Can Dogs Eat Grapes, Raisins, Sultanas and Currants?
I, along with most people, don't really know the difference between raisins, currants or sultanas.
It doesn't matter though; for dogs, they are all toxic.
Same goes for their fresher counterpart. All variants of grapes are poisonous for dogs.
So, if you were ever planning on feeding your dog a hot cross bun or something similar, think again! There are better dog treats available that won't hurt your four-legged friend.
Dogs can't eat raisins, without side effects. In large amounts, these fruits can cause acute kidney failure as your dog's body can't cope with the number of toxins in these foods.
Poisoning can occur when your dog eats any seeded or seedless grape, of any colour, pressed or not. It doesn't matter.
- Abdominal pain
- Bad breath
- Decrease in urine or inability to urinate
- Excessive thirst and urination
- Loss of appetite
- Oral ulcers
What's one of the biggest health reasons dogs can't eat sultanas or similar fruit?
Eating these fruits can cause acute renal failure. It will occur within 24-72 hours of your dog eating grapes or raisins, sultanas or currants. If you don't treat the symptoms quickly, it can severely damage the kidney.
Depending on how severely poisoned your dog was and how quickly they received treatment, recovery time can vary.
As long as you decontaminate your dog quickly, and depending on their size, eating a couple of sultanas won't trigger many side effects. They might vomit or have an upset stomach, but they will be alright.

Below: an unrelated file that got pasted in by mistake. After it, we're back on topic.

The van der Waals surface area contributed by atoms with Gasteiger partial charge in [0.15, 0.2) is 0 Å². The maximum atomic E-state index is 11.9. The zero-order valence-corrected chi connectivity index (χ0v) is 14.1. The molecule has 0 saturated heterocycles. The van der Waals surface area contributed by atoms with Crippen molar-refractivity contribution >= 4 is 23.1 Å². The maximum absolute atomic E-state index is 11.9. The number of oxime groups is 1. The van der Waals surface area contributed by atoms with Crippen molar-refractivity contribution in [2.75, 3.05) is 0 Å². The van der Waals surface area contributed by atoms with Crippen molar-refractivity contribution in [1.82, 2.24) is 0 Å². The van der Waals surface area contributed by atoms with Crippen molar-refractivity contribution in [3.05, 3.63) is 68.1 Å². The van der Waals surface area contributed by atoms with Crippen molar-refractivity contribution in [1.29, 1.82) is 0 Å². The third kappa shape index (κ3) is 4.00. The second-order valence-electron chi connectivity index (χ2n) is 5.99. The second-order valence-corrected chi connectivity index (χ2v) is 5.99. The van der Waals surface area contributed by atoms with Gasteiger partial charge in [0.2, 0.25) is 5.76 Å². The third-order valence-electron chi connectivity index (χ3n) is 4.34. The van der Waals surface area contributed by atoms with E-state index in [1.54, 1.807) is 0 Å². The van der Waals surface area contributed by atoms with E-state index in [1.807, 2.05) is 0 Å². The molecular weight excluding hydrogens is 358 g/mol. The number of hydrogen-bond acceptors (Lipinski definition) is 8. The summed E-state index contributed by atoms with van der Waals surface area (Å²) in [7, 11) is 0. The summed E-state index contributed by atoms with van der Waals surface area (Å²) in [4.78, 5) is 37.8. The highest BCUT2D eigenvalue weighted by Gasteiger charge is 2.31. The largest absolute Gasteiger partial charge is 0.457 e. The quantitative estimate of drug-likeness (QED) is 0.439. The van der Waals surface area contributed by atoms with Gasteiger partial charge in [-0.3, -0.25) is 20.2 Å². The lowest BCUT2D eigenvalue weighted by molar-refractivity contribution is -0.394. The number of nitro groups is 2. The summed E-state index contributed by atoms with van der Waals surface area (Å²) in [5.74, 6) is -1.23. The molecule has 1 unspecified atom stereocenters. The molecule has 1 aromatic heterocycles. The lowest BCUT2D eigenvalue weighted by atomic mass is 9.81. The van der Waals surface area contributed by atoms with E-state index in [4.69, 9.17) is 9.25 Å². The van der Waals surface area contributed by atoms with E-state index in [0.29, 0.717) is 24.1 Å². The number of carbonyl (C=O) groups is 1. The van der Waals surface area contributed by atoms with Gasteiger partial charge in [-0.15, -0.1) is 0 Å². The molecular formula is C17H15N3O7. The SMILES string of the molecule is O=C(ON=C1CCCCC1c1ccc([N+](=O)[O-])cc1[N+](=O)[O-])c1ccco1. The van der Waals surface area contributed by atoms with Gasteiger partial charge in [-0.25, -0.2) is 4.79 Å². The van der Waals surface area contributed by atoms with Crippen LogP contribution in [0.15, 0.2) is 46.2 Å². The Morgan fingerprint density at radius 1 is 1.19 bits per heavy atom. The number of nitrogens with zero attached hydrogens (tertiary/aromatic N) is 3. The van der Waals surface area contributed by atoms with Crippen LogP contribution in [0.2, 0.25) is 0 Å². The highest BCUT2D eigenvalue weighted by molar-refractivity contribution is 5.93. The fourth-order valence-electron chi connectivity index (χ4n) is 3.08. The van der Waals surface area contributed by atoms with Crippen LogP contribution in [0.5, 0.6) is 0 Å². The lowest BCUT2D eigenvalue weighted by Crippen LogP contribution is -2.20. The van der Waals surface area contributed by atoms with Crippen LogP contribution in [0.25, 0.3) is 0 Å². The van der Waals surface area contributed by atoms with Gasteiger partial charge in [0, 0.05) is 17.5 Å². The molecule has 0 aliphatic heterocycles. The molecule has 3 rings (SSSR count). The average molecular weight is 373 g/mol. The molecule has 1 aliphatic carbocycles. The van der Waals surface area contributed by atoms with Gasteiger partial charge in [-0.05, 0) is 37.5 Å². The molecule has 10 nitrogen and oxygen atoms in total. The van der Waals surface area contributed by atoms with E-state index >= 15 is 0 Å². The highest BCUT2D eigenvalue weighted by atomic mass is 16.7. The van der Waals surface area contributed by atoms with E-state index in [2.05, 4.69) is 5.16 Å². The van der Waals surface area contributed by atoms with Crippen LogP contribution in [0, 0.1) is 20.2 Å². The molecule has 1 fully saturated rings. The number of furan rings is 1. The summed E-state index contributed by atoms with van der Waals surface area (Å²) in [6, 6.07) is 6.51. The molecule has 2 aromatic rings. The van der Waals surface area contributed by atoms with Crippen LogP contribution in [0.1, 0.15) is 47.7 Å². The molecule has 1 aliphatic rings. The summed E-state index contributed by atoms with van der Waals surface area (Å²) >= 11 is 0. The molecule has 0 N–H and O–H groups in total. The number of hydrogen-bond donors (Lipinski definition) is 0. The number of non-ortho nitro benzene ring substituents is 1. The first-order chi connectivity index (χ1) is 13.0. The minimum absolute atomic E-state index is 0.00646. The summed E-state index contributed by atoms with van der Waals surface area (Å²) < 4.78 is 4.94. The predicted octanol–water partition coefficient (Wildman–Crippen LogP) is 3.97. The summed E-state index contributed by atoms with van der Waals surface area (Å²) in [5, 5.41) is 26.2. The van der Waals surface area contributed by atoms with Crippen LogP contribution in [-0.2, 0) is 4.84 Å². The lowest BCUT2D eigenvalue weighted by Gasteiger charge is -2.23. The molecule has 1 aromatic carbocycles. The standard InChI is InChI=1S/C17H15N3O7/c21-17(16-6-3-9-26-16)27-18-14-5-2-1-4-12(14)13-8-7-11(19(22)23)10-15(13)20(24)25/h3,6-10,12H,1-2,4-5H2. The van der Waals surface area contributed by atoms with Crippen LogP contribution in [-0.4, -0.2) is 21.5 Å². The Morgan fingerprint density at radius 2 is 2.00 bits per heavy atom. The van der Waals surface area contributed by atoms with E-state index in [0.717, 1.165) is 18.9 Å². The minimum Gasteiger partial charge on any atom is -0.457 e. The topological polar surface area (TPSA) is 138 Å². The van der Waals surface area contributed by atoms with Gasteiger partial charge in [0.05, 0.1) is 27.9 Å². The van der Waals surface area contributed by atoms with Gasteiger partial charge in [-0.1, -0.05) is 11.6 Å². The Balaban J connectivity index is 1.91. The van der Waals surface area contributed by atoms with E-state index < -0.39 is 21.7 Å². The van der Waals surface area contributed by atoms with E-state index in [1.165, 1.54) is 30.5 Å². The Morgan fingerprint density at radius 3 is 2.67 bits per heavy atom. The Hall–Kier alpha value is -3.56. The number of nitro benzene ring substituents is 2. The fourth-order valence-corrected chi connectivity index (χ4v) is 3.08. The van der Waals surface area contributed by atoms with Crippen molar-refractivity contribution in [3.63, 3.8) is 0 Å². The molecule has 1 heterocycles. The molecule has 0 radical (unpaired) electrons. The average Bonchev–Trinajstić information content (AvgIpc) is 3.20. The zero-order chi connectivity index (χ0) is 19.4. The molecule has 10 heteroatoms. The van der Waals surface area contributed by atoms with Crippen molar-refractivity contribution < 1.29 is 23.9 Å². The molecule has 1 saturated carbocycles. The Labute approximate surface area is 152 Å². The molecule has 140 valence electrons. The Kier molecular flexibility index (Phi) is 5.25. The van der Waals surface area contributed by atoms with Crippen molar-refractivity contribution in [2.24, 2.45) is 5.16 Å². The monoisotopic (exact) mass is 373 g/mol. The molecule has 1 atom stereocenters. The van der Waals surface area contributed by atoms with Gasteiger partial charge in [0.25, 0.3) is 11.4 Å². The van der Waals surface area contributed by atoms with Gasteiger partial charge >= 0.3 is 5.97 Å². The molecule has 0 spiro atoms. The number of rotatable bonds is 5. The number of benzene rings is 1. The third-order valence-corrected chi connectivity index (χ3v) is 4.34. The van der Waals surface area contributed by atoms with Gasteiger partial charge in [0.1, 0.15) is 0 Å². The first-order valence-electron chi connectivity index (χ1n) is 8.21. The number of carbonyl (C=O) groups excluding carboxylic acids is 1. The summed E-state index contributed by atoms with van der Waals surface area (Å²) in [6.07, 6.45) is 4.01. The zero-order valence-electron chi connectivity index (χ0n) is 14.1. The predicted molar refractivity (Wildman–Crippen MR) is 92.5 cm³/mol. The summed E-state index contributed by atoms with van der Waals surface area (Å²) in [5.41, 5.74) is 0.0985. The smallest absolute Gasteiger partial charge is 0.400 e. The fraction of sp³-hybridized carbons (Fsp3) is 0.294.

However, if your dog's kidneys are damaged, and they aren't urinating, it's probably fatal. The kidneys aren't able to regenerate sufficiently enough to come back from such damage. Even if they did, they would never function the same again.
If you are ever in any doubt, contact your vet for their advice. Grapes, sultanas, currants and raisins all are potentially deadly so you can never be too careful.
It's unknown what specific component of these fruits are so toxic to dogs; however, the sensitivity to it does vary. Some dogs tolerate the toxin better than others, whilst some can get seriously ill from a small amount.
Resistance to the toxins isn't specific to a breed, so there is no way of knowing whether your dog is more or less sensitive to the fruit.
If you really want to offer your pet some fruit, you should always avoid grapes for dogs.
All fruit contains lots of sugar, and so most will cause some stomach upset if eaten often.
However, if you want a healthy treat to give your dog, red peppers can work well; they have several health benefits and, unless your dog ate a lot of it, wouldn't have any side effects.
- Grapes are bad for dogs, regardless of how you prepare them. Therefore, any time you are eating grapes/raisins, keep them out of reach from your dog.
- In small quantities, your dog will likely experience some stomach upset, but these fruits won't be fatal.
If your dog ingests any of the mentioned fruit in large quantities, there are several treatments available:
Monitor - Firstly, watch to see if any symptoms start developing after your dog eats the fruit. If they do begin displaying signs of poisoning, take them to your vet immediately.
Emesis - The first thing to do is remove as much of the fruit as possible from your dog's digestive system. Your vet might induce vomiting to speed this process up.
Activated Charcoal - To prevent your dog's body from absorbing any more poison, your vet will administer activated charcoal to bind the toxins after emesis.
IV Fluids - Your vet will most likely give your dog intravenous fluids as this can help the decontamination process. It will help flush out the toxins quicker, assist with kidney function whilst also rehydrating your dog.
Medications - If there are signs of potential kidney problems, your vet might give kidney function medication to help your dog recover better. They might also administer anti-nausea drugs when required.
Dialysis - In extreme cases, your dog might need dialysis to support their kidneys.
Any treatment given will be purely supportive, as there is no cure for this type of poisoning. So take caution and always consult your vet.